Finally, evolution is an ongoing dynamic. The improvements which you suggest may be on the menu in the future, although neither of us will be around to see.
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Old 08-20-2013, 07:53 AM
 
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I certainly agree that we wouldn't evolve what we didn't need and these days I am thinking that we don't have anything, physical, emotional or mental that wasn't evolved and thus has some survival purpose (is it any wonder that faith in religion or any other cause is often linked with one's feeling of being worth something?)

But, while evolution may be parsimonious, it isn't always efficient and very often the results can be the best it could do with what it had (our back -problems are due to an originally four -legged creature taking up an upright stance, or so I read) and a degree of perfect adaptation so elaborate and involved that one can see why the only explanation is a designer, that, if anything changes, the species goes extinct, because it is too specialized to be able to adapt to the changed ecological conditions.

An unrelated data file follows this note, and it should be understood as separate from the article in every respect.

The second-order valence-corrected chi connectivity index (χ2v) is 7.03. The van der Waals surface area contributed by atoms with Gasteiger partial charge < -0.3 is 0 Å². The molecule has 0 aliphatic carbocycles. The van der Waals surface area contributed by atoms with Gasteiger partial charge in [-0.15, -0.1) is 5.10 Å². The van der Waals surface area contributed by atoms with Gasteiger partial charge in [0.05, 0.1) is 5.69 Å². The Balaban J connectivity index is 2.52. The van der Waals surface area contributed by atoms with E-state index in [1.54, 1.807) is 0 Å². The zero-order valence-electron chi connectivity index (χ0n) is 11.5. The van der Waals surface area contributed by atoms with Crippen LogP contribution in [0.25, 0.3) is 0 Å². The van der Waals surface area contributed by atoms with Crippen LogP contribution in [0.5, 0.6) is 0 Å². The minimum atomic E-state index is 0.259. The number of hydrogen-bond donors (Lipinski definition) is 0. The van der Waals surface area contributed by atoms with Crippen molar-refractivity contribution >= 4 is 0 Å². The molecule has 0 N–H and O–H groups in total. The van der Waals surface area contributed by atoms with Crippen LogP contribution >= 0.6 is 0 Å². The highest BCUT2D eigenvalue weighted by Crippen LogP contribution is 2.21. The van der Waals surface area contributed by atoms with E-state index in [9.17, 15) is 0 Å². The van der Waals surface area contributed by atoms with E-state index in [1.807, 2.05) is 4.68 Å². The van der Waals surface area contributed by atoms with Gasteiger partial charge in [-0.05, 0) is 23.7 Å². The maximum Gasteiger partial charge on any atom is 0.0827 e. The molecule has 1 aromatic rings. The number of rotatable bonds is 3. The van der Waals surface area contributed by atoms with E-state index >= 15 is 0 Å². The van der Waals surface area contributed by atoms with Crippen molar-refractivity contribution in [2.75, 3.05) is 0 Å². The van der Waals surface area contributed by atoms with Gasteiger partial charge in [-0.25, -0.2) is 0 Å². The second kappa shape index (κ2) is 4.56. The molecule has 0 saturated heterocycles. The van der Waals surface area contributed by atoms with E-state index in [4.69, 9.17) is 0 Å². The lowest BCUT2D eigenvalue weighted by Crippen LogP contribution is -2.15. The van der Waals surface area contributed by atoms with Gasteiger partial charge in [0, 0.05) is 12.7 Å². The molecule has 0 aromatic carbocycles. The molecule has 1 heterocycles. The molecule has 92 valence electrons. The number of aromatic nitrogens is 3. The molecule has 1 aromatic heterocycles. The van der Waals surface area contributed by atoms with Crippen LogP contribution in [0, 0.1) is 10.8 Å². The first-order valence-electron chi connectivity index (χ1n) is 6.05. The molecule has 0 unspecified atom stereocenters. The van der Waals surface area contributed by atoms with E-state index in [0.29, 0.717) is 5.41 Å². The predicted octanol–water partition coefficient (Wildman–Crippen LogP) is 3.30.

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Old 08-20-2013, 08:35 AM
 
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Quote:
Originally Posted by Grandstander View Post
Despite your denial, you are still treating the word sense in the manner I previously described and that is inappropriate when addressing evolution.

Evolution does not a have a goal of any kind, no agenda, no purpose it is trying to fulfill, no desire to produce any sort of uberman, or any sort of anything for that matter. Evolution represents a series of genetic accidents that have an impact on life because the results of those accidents yielded creatures with features better adapted to surviving the Earth's environment. The notion that it would make better sense for evolution to have produced anything better or worse than what it has produced, is a non starter because there never was an end product in mind...there never was a mind at work at all.